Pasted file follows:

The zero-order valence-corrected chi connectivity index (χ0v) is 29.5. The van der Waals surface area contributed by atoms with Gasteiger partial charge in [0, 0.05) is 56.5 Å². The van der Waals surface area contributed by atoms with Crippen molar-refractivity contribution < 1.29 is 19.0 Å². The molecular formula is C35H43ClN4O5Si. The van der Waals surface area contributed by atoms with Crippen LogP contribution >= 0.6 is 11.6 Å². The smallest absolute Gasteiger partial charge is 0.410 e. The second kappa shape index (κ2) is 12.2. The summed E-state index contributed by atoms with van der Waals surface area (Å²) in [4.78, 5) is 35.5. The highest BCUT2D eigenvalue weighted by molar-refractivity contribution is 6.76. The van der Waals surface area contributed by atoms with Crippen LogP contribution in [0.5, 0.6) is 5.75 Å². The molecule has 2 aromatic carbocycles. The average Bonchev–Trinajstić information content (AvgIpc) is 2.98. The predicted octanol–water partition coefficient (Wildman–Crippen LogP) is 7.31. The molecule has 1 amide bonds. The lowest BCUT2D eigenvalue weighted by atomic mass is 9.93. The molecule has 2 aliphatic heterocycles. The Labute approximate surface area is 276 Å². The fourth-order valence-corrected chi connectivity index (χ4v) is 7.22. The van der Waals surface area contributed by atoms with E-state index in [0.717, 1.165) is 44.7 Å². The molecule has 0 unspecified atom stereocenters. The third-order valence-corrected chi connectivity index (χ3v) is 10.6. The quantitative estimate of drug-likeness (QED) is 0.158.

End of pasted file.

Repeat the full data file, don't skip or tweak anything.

The zero-order valence-corrected chi connectivity index (χ0v) is 29.5. The van der Waals surface area contributed by atoms with Gasteiger partial charge in [0, 0.05) is 56.5 Å². The van der Waals surface area contributed by atoms with Crippen molar-refractivity contribution < 1.29 is 19.0 Å². The molecular formula is C35H43ClN4O5Si. The van der Waals surface area contributed by atoms with Crippen LogP contribution >= 0.6 is 11.6 Å². The smallest absolute Gasteiger partial charge is 0.410 e. The second kappa shape index (κ2) is 12.2. The summed E-state index contributed by atoms with van der Waals surface area (Å²) in [4.78, 5) is 35.5. The highest BCUT2D eigenvalue weighted by molar-refractivity contribution is 6.76. The van der Waals surface area contributed by atoms with Crippen LogP contribution in [0.5, 0.6) is 5.75 Å². The molecule has 2 aromatic carbocycles. The average Bonchev–Trinajstić information content (AvgIpc) is 2.98. The predicted octanol–water partition coefficient (Wildman–Crippen LogP) is 7.31. The molecule has 1 amide bonds. The lowest BCUT2D eigenvalue weighted by atomic mass is 9.93. The molecule has 2 aliphatic heterocycles. The Labute approximate surface area is 276 Å². The fourth-order valence-corrected chi connectivity index (χ4v) is 7.22. The van der Waals surface area contributed by atoms with E-state index in [0.717, 1.165) is 44.7 Å². The molecule has 0 unspecified atom stereocenters. The third-order valence-corrected chi connectivity index (χ3v) is 10.6. The quantitative estimate of drug-likeness (QED) is 0.158.